Acknowledge the mixed feelings they may have toward their dad; it is still okay to love him, and hate what he does.
Make sure your child knows that keeping silent about abuse at home sometimes leads to keeping silent about other negative experiences.
Help the child to identify feelings other than anger, and help them find safe ways to express those feelings. Try to notice and comment on what your child is doing right.
Be as specific as you can about what is going to happen in everyday life. Children who live with abuse need information ahead of time about where they will be, and how long they will stay. If your child has a hard time separating from you, reassure him, and tell him you will be safe and when you will be back.
Get support for yourself. It takes extra patience to cope with a child who is acting out because of witnessing abuse.
For Teachers and Child Care Workers
Try to incorporate into daily activities a discussion of feelings and how to express them and recognize them in other people. Some children who witness violence only recognize and express anger: a feeling vocabulary helps them to express what they are experiencing.
A child who witnesses abuse often has a short attention span, as a result of being constantly on edge at home. Try to avoid focusing excessive negative attention on this behaviour, and if possible, support the child in redirecting his energy.
Try to discuss behaviour in terms of "safe and not safe", rather than "bad, good, nice, not-nice". The child may already be suffering with very low self-esteem and will tend to identify with the aggressor in her family, if she hears at school that she is not nice.
Consistency, routine and follow-through are very helpful in assisting a child who is coping with violence. Try to create a feeling of safety and predictability in the child's environment, using visual cues like clocks whenever possible. Self-esteem words and phrases that identify concrete examples of positive behaviour (helpful cleaning up, shared his snack) go a long way to counter feelings of worthlessness and helplessness, especially when written down.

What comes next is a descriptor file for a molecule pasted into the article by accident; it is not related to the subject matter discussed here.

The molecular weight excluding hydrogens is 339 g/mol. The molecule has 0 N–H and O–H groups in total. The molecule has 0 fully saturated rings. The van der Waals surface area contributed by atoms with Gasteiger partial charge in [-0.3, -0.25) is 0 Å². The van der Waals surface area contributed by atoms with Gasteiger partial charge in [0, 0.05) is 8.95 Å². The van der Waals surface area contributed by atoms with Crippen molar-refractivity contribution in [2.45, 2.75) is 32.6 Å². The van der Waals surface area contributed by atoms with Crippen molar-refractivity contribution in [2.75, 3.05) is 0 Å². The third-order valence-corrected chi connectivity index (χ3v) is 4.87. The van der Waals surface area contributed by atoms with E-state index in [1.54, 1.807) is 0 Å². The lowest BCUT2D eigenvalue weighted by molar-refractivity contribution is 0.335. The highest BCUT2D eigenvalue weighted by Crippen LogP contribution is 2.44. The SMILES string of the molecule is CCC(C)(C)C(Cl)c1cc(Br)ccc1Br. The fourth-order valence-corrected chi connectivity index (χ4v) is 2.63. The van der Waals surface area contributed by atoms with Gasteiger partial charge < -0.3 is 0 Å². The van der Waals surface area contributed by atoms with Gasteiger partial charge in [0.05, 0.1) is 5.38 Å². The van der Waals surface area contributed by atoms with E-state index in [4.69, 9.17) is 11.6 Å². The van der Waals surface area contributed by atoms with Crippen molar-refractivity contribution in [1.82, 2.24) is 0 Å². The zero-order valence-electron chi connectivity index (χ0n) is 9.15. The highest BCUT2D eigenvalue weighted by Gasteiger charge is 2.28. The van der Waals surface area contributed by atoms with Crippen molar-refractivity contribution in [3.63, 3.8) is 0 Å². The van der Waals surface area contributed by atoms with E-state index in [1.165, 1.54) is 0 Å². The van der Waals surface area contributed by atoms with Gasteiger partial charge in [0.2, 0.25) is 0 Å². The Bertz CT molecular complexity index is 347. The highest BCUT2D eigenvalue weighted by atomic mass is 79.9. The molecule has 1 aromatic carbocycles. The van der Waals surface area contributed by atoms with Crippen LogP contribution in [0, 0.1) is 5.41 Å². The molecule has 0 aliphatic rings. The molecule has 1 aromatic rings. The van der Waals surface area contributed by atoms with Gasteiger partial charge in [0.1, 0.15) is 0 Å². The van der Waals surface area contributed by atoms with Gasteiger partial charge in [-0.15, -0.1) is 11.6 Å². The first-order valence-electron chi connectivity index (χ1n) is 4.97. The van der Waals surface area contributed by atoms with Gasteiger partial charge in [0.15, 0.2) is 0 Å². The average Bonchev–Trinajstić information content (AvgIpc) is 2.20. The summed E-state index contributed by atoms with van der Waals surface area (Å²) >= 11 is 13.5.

Be as clear as possible about rules, and consequences. Try to avoid the appearance of arbitrary punishments or decisions. Children who witness violence often have a very keen sense of justice.
Offer limited choices. This increases a child's sense of control over her world.
Try to be patient with decision making: it may be an unusual experience for her.
Give a time limit.
School-age children can benefit from discussions of gender stereotyping. Boys especially need to know that the abuser in their family is not the only way to be male.
Challenge stereotypes in popular culture that show helplessness and aggression.
Identify other ways of coping with problems.
Help the child identify her "support systems": safe family members or adults that can help a child by listening.
Know that the child's mother is doing the best they can under the circumstances. Be aware of the issues she is facing, and try not to judge her for what may look like poor parenting practices in your view. If you have noticed routines or patterns that seem to help or hinder the child, share them with his mother, but be aware that she may not always be able to act on the information immediately or consistently.